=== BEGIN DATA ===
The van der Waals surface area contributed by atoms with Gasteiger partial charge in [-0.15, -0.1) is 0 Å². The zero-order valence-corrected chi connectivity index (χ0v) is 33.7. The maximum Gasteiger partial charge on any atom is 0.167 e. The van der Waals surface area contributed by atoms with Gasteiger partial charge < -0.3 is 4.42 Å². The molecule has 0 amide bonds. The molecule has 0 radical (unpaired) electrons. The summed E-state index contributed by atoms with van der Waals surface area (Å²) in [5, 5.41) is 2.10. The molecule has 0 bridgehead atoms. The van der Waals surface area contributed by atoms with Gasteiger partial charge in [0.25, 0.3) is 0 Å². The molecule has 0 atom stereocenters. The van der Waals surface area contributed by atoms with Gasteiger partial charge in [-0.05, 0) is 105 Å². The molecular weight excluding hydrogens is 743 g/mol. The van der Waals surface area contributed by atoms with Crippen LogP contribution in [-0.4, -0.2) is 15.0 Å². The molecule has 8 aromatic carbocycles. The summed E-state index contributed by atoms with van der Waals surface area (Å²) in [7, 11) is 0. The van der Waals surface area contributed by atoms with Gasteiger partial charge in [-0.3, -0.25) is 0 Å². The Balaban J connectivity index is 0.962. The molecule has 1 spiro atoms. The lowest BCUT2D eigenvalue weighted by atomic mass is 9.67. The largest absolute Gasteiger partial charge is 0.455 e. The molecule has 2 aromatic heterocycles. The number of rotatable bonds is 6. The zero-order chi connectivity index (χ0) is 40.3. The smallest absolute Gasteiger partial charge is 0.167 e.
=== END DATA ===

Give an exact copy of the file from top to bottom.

The van der Waals surface area contributed by atoms with Gasteiger partial charge in [-0.15, -0.1) is 0 Å². The zero-order valence-corrected chi connectivity index (χ0v) is 33.7. The maximum Gasteiger partial charge on any atom is 0.167 e. The van der Waals surface area contributed by atoms with Gasteiger partial charge < -0.3 is 4.42 Å². The molecule has 0 amide bonds. The molecule has 0 radical (unpaired) electrons. The summed E-state index contributed by atoms with van der Waals surface area (Å²) in [5, 5.41) is 2.10. The molecule has 0 bridgehead atoms. The van der Waals surface area contributed by atoms with Gasteiger partial charge in [0.25, 0.3) is 0 Å². The molecule has 0 atom stereocenters. The van der Waals surface area contributed by atoms with Gasteiger partial charge in [-0.05, 0) is 105 Å². The molecular weight excluding hydrogens is 743 g/mol. The van der Waals surface area contributed by atoms with Crippen LogP contribution in [-0.4, -0.2) is 15.0 Å². The molecule has 8 aromatic carbocycles. The summed E-state index contributed by atoms with van der Waals surface area (Å²) in [7, 11) is 0. The van der Waals surface area contributed by atoms with Gasteiger partial charge in [-0.3, -0.25) is 0 Å². The Balaban J connectivity index is 0.962. The molecule has 1 spiro atoms. The lowest BCUT2D eigenvalue weighted by atomic mass is 9.67. The largest absolute Gasteiger partial charge is 0.455 e. The molecule has 2 aromatic heterocycles. The number of rotatable bonds is 6. The zero-order chi connectivity index (χ0) is 40.3. The smallest absolute Gasteiger partial charge is 0.167 e.